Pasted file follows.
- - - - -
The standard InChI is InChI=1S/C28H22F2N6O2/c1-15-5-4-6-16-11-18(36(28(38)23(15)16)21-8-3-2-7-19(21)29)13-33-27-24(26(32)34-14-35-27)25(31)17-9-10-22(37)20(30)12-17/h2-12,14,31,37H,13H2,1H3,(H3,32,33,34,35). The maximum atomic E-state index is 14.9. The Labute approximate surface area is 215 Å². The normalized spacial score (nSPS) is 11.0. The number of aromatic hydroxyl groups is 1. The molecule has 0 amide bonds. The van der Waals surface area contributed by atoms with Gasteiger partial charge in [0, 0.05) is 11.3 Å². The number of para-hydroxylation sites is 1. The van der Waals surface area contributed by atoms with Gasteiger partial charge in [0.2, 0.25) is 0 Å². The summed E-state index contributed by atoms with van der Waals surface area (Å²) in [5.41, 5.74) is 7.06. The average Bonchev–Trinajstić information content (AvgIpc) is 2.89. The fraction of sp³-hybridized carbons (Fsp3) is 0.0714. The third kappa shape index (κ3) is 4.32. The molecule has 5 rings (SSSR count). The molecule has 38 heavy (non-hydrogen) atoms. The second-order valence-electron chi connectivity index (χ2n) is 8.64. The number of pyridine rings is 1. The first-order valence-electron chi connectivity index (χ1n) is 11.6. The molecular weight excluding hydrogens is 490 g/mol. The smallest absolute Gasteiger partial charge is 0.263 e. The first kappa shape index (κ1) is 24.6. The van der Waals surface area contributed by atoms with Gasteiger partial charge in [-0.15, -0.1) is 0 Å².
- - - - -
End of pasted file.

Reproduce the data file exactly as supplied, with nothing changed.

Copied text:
The standard InChI is InChI=1S/C28H22F2N6O2/c1-15-5-4-6-16-11-18(36(28(38)23(15)16)21-8-3-2-7-19(21)29)13-33-27-24(26(32)34-14-35-27)25(31)17-9-10-22(37)20(30)12-17/h2-12,14,31,37H,13H2,1H3,(H3,32,33,34,35). The maximum atomic E-state index is 14.9. The Labute approximate surface area is 215 Å². The normalized spacial score (nSPS) is 11.0. The number of aromatic hydroxyl groups is 1. The molecule has 0 amide bonds. The van der Waals surface area contributed by atoms with Gasteiger partial charge in [0, 0.05) is 11.3 Å². The number of para-hydroxylation sites is 1. The van der Waals surface area contributed by atoms with Gasteiger partial charge in [0.2, 0.25) is 0 Å². The summed E-state index contributed by atoms with van der Waals surface area (Å²) in [5.41, 5.74) is 7.06. The average Bonchev–Trinajstić information content (AvgIpc) is 2.89. The fraction of sp³-hybridized carbons (Fsp3) is 0.0714. The third kappa shape index (κ3) is 4.32. The molecule has 5 rings (SSSR count). The molecule has 38 heavy (non-hydrogen) atoms. The second-order valence-electron chi connectivity index (χ2n) is 8.64. The number of pyridine rings is 1. The first-order valence-electron chi connectivity index (χ1n) is 11.6. The molecular weight excluding hydrogens is 490 g/mol. The smallest absolute Gasteiger partial charge is 0.263 e. The first kappa shape index (κ1) is 24.6. The van der Waals surface area contributed by atoms with Gasteiger partial charge in [-0.15, -0.1) is 0 Å².